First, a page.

Keep in mind, however, that the statistically meaningful six-point gain did not occur in a week's time. It has been spread out over nearly four months, amounting to a percentage point or two a month since late July. At that rate, the odds are that any significant shift since last week will be lost in the usual random variation (i.e. "margin of error") inherent in opinion surveys, especially if we focus on only one or two polls.

Going forward, it may help to thing about three different campaigns that are now underway nationally. The first is among the tiny but influential group that follows politics obsessively (and includes virtually everyone that reads this site). These voters know all about last week's debate and the coverage that followed, and could respond accordingly.

The second campaign includes most of the other voters in the United States. Most did not follow last week's debate or the ensuing story, and most remain unengaged in the campaign. Those that watched the morning news shows last week or glanced at the front page of a newspaper may have seen a story or two about Senator Clinton having a tough time in the debate, but little more. For months the main story of the Democratic race has been about Clinton's success and dominance. If that narrative changes in a way that persists beyond a week, we may see a small shift in national trial-heat polls, but expect any such change to be slow and gradual at best between now and the end of the year.

The third and most important campaign, however, is occurring right now among voters in Iowa and New Hampshire. The same division exists there between well informed voters and everyone else, with one critical difference: In those two states, the candidates are spending millions of dollars to push their messages at less attentive voters through television advertising, direct mail and other forms of voter contact. And since candidates are constantly campaigning in person in those states, the local news in Iowa and New Hampshire is also covering the race much more heavily than elsewhere.

The third campaign is the most important. It is worth watching trends there more closely, both because voters there are now tuning into politics, and because voters nationally typically start to pay more attention to politics as those two states render their decisions. For that reason, large and dramatic shifts in the national polls are far more likely in January than they are now.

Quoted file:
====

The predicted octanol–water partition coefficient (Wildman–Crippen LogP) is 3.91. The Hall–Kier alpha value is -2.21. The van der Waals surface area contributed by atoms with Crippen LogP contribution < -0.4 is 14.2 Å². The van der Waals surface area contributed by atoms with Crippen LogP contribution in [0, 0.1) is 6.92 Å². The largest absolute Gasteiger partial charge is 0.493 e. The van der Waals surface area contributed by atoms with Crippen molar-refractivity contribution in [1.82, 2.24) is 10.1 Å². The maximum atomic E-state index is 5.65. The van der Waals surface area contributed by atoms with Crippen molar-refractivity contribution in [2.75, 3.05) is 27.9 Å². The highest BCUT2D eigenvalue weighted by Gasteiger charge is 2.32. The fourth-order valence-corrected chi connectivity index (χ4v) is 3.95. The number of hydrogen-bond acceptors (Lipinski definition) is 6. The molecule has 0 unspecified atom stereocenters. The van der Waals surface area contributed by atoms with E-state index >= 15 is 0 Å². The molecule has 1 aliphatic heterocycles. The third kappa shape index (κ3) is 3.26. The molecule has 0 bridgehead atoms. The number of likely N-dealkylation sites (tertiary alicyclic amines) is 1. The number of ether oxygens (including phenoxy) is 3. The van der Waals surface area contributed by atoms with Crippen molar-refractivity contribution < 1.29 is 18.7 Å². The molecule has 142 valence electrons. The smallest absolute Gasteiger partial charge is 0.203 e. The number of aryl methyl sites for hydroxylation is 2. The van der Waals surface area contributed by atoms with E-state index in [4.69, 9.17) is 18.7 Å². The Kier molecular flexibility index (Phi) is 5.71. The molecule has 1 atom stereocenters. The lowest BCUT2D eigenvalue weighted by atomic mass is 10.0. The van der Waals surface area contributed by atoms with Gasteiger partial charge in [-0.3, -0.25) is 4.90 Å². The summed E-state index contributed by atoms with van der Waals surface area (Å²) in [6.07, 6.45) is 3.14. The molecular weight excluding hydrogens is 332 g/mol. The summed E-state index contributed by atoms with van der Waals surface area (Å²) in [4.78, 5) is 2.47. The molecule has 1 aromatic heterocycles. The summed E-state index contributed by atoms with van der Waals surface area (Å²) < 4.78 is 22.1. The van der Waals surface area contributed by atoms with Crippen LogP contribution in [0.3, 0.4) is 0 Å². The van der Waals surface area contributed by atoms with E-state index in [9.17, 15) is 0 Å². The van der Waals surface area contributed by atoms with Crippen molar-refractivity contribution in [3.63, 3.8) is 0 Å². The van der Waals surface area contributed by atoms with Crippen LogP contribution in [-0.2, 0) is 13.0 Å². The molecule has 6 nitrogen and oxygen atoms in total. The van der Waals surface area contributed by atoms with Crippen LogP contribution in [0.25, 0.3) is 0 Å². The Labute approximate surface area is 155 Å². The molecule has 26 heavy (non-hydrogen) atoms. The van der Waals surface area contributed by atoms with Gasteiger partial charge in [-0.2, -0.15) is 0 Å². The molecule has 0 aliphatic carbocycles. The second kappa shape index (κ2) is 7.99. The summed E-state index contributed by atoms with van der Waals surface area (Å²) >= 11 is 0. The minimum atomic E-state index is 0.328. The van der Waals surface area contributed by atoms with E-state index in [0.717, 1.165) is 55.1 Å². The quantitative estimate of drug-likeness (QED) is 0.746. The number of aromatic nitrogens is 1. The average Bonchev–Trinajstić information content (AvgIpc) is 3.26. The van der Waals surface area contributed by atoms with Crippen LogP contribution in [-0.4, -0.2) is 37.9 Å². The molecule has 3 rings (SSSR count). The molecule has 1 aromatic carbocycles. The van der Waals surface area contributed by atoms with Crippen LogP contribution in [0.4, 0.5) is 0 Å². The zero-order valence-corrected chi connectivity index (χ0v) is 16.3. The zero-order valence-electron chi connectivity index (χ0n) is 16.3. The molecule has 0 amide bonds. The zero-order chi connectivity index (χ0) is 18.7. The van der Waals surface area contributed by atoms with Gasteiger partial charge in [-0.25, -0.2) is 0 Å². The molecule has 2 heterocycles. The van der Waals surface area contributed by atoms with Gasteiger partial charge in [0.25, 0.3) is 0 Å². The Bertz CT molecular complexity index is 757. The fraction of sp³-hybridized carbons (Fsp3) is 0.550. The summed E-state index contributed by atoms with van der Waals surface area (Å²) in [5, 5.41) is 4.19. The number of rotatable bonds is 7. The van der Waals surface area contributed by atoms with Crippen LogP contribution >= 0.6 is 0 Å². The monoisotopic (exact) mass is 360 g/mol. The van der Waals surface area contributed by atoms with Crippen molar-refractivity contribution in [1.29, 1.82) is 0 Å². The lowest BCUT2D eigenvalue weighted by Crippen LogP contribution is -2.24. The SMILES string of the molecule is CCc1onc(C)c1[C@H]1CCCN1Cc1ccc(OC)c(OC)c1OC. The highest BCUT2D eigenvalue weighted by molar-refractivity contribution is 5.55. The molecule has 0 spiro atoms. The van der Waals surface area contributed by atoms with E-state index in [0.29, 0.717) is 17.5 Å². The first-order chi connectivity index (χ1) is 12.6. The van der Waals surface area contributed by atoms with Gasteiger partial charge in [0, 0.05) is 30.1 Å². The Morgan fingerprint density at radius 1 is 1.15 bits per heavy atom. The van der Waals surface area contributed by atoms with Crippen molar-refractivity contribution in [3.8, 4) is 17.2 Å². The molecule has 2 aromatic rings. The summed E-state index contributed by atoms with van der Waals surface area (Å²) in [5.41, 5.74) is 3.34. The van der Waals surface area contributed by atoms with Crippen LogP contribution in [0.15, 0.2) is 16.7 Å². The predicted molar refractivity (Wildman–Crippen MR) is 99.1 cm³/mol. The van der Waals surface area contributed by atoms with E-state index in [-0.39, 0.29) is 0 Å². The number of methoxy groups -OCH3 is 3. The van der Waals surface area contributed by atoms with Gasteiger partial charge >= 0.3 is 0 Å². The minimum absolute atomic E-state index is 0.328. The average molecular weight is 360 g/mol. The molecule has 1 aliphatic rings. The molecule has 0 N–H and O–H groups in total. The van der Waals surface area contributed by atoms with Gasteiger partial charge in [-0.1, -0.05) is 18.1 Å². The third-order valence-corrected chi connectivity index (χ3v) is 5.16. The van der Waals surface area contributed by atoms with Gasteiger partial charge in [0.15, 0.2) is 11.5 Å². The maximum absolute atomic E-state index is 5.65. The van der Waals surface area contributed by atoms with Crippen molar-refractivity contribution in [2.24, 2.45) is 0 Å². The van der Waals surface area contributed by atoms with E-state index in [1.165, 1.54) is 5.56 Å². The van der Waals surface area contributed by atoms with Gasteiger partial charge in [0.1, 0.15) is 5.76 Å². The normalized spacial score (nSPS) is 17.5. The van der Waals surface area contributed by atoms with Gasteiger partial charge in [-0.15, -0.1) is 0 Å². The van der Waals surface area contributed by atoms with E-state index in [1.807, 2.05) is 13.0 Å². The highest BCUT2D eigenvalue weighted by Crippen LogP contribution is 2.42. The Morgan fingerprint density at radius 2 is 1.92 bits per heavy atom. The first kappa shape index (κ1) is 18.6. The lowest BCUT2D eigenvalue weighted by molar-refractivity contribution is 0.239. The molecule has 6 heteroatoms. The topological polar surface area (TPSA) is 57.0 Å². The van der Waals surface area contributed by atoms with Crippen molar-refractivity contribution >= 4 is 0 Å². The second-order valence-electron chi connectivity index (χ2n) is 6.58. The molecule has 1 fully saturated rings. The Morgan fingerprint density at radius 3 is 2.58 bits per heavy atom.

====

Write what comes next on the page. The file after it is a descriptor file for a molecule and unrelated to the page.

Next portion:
Comments
Prantha Trivedi:

Mark:

Excellent analysis. I thought I would ask you (as the expert that you are) what you think the impact is - of appearances on, say Saturday Night Live (a most recent example); satire on, say, Jon Stewart Show; and B.S. (passing for news) on Faux News?

Would those viewers be in (what you refer to as) the "second campaign?"

--Pran

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Prantha Trivedi:

Follow-up question:

Do you think that some pollsters have more of a bias toward a given candidate than others?

(I have always felt that Rasmussen is biased conservative. So, since I know that Rove wants Hillary to be the Dem leader; I automatically assume she will have higher positives than others on Rasmussen. There is another polling organization -the name of which escapes me at the moment- with a Clinton campaign insider at the helm. I also assume that that poll will have higher positives for Hillary.)

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Andrew:

I agree. In many blogs, liberal and conservatives, it's not unusually to see a headline that screams "Poll shows x-candidate won last week's debate" The evidence they cite is any given poll that shows a small variation favorable to X candidate.
Politics are complex and nothing can be explained by a single factor.

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jsh1120:

I, too, agree. I've been out of the field professionally for a number of years, but I've wondered what work has been done to apply "contagion" theory to the events you're talking about. It seems likely that the effects of any single event can be measured in terms of direct effects on the viewers plus the indirect effects that stem from repetition of the information either in the media or by word of mouth.